Interviewer:                         So, talking about your mom, though, since this whole process, you guys have had to move?

Sia:                                              Mm-hmm (affirmative).

Interviewer:                         This actually happened at the same home with this landlord, right?

Sia:                                              Yes.

Interviewer:                         And, yeah, I pretty much think you answered that question. I think that's up to the discretion of the viewers. We'll kind of leave it at that. But where does this leave you, as a child, right now, with this whole process of...?

Sia:                                              Well, life feels different now because I feel... I think about my future, like, what it's going to be like without her. How my dad's going to have to spend his life alone when I get married and I leave, and he's just going to be alone by himself. I think he doesn't have someone there to be there with him.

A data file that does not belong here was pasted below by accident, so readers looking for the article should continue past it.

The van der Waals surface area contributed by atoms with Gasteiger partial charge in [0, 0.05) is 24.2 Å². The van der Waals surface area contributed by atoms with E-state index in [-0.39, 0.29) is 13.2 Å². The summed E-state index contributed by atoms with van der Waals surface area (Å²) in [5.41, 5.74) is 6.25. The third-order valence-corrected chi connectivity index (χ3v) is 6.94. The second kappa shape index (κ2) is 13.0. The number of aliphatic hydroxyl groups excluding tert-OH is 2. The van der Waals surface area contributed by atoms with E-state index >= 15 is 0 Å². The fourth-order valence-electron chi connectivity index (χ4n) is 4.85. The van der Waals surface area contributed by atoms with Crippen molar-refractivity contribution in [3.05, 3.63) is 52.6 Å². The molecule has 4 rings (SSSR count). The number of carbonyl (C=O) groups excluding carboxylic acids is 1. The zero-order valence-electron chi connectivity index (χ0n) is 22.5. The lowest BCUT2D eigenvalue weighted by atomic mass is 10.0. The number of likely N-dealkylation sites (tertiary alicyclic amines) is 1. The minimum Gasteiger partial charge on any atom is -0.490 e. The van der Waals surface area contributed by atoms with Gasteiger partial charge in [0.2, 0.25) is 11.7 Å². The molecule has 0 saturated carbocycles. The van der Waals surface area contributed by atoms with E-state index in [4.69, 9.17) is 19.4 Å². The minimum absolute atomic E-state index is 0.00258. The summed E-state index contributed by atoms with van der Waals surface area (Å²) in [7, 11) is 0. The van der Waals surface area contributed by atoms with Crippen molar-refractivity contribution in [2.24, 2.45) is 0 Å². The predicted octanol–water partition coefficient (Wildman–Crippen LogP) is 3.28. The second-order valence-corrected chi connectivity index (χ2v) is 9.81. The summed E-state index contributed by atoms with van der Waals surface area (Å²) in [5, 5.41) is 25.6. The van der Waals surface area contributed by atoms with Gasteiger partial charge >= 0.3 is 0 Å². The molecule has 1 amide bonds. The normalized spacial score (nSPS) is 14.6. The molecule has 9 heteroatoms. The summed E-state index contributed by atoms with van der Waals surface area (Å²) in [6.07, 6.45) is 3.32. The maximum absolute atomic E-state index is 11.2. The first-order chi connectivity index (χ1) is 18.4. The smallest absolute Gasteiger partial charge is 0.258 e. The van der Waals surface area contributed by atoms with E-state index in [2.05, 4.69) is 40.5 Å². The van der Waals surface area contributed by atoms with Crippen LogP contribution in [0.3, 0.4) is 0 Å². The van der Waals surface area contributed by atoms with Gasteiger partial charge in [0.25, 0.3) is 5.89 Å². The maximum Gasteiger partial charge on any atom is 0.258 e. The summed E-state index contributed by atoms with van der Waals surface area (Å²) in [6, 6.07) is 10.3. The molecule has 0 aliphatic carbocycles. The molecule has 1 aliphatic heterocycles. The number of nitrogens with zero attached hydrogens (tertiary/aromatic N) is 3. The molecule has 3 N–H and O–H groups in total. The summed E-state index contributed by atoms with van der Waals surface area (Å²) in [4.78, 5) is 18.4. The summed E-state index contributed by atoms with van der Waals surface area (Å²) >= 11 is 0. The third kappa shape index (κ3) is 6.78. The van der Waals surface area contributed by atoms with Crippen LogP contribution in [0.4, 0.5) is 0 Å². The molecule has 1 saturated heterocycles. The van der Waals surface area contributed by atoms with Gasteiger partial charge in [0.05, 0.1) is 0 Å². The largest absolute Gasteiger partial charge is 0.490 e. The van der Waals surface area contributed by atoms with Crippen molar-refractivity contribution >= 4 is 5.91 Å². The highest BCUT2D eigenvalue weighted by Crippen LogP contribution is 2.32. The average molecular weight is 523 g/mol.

Interviewer:                         What about you? What about how you could...?

Sia:                                              Maybe, like...

Interviewer:                         What about your mom?

Sia:                                              Like, all the time I spent with her, I don't get to spend with her any more.

Interviewer:                         Can we get some tissues for her?

Interviewer:                         [inaudible 00:14:02]. So, you have been, not just enduring all this abuse because of the work that your parents do, but now you've had to deal with the death of your mom. Thank you. The death of your mom. Have you had a chance to properly grieve, do you think, the death of your mom? Do you know what that means, actually?

Sia:                                              Yes.

Interviewer:                         Have you had that opportunity or have you guys just been having to deal with this constant abuse from New Jersey officials?

Sia:                                              Yeah, it's [crosstalk 00:14:30] because of the abuse.

Interviewer:                         Yeah. And now you're only 10, right?

Sia:                                              Turning 11 this year.

Interviewer:                         What?

Sia:                                              Turning 11 this year.